NuGuyNurse2b 7,691 Views
Joined: Nov 23, '13;
Posts: 868 (60% Liked)
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We use Micromedex for compatibility checks. If drugs are compatible, we use one syringe for an IM, for example, to save the patient from multiple sticks. If it's unavoidable, we stick them twice or thrice. Like i've given Haldol and Ativan in the same syringe to patients who were just off their proverbial rockers. Those are the ones where you have to have security restrain them and get it in one shot.
Unfortunately with the way hospitals are being bought up like restaurant chains, if you don't want to ruin your chances of going to one of their other locations later, you have to maintain good standing at this one. I say tough it out until you can make your move.
I love ER nursing. There's good days and bad days but overall, but it's been my favorite area as opposed to the other areas I've dipped in. I've always wanted to do ER but as a new grad I couldn't break into it, so I did psych and then med surg for a year. Our area is saturated so getting what you want right out of the gate is not a given. I didn't care for psych, med surg I learned my basics in nursing but the whole system with bedside requirements and customer surveys...it was aggravating me. So ER it's a different story, you treat and either release or admit to inpatient and get them out asap.
Maybe it's pancreatic ca?
ER is very hard to break in as a new nurse, and once you're there, try to stick it out for at least a year. If you can do ER nursing, you can do anything. I just started ER half a year ago and I'm still learning, and this is with 1.5 years in med surg. With that said, you shouldn't constantly feel like you're catching up. A good ER is one where the charge evaluates your patient load, rather than your patient ratio, and decides whether or not you're getting that code MI that's coming in from the street. If it's not that case, get your experience and get out because it's not a safe environment.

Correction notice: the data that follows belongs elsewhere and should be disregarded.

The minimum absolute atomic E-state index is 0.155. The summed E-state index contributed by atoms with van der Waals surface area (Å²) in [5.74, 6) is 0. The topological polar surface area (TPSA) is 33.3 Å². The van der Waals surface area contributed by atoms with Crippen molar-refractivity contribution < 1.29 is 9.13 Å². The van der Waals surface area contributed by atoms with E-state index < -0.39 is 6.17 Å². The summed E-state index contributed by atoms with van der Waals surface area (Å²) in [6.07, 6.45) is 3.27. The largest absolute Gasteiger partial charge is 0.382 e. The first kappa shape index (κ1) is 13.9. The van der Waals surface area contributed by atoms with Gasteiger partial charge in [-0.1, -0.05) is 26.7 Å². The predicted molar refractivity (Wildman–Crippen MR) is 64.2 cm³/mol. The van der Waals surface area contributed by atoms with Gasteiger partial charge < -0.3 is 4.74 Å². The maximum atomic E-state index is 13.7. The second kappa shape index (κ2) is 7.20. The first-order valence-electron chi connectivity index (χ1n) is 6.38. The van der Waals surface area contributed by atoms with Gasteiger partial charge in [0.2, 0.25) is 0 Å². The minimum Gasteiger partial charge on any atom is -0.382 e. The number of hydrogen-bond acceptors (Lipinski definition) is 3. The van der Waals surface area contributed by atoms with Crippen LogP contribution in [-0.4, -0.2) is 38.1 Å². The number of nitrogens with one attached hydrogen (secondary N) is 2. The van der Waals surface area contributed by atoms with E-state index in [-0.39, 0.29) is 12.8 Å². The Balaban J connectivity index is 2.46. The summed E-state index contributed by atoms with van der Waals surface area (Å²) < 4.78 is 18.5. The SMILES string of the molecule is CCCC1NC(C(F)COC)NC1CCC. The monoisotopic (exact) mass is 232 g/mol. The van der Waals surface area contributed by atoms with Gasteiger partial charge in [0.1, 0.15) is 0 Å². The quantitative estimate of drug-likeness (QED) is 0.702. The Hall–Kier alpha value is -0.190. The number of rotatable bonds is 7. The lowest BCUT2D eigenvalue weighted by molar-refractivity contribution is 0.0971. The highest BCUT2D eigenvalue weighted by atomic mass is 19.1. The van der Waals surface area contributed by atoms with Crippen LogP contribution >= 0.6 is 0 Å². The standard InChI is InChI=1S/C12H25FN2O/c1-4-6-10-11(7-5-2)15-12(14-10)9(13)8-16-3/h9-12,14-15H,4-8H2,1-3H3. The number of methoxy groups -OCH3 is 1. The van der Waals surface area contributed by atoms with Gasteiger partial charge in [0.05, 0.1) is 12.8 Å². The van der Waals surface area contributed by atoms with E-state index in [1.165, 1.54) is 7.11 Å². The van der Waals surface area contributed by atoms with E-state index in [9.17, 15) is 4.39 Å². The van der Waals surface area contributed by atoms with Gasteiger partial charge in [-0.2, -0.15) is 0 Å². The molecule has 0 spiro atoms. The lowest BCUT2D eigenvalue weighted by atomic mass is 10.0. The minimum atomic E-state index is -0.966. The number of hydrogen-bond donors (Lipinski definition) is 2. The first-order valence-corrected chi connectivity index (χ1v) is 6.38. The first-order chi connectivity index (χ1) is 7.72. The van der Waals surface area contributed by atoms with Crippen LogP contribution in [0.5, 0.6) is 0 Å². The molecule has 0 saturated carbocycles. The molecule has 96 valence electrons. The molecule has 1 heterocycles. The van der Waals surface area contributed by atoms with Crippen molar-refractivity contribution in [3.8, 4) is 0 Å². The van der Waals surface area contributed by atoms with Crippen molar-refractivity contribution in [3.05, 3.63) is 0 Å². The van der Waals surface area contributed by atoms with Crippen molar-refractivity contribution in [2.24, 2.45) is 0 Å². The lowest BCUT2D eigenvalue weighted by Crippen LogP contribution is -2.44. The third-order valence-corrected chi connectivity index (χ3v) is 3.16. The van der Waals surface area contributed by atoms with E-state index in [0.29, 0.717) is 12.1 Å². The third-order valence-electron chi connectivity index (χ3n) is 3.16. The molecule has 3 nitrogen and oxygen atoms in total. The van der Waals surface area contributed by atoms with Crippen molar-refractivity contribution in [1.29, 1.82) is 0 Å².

^ Alrighty, and with that comment, yup, gonna be another one of those threads.
The only time I've taken a pic is using the patient's own camera because they were curious what it looked like, or they wanted to document their progress. It is in their belonging, they can do whatever they want with it. I would never use my own camera.
Most places pan out the bonus that they advertise. Ie, if you stay for 6 months, in good standing, near perfect attendance, you get a portion of the pay (like 25%) and then they pay out the rest in installments or another portion in a set period of time.
It depends on your hospital. At my place, you're not even eligible for tuition reimbursement until 6 months of service.
In our ER we would get the drunks that the cops pick up on the streets. We're often prepared with the EMS team telling us who's a security risk and who's not. But sometimes they're docile in the ambulance and turn on you when they're sitting in the ER. I've had people spit at me, grab at me, etc, just plain battery. So I always assess the situation and make sure that if something does happen, I'm in full view of everyone else so help can arrive.
I think your friend nurse is being stingy on purpose. She wants those sickle patients to request anyone but her. It's old hat. We have one on our floor who's notorious for that. The sickle cells require PRN Dilaudid or whatever drug of choice Q2-3 hrs and that becomes a heavy assignment cause they also request their Benadryl and heaven forbid that IV line clots, you're looking at a very hard stick. One of our regular sicklers - their IV line literally goes bad within seconds when you're changing IV bags. We finally got them to agree to a PICC line and it's been so much better. So your nurse friend is making it obvious she's not a good fit for this patient, hence don't assign her this patience, since the sickle cell patients are often recurring patients and I don't know about your facility but at mine, they typically hang in the unit for 3+ weeks.
On days? 3. Night's up to 5.
At my facility if you're getting something like Dilaudid Q2 you might as well get a PCA pump; ain't nobody got time for that. Regardless, either of those orders would come with prn Narcan for obvious reasons, as well. It's an actual "bundle" in the order entry system when the md selects it.
This is where the lines of communication should be opened and often they're not. If a patient asks me for Ambien and it's 10p when I know at 11p vitals will be taken, I tell them they will be waken up anyway and usually they just say forget it or wait until after the vitals are done. And if there are any scheduled meds, I warn them also. Patients are usually better about being awoken if you warn them ahead of time that you will be disturbing their sleep.
do you bring up your psych history in interviews?
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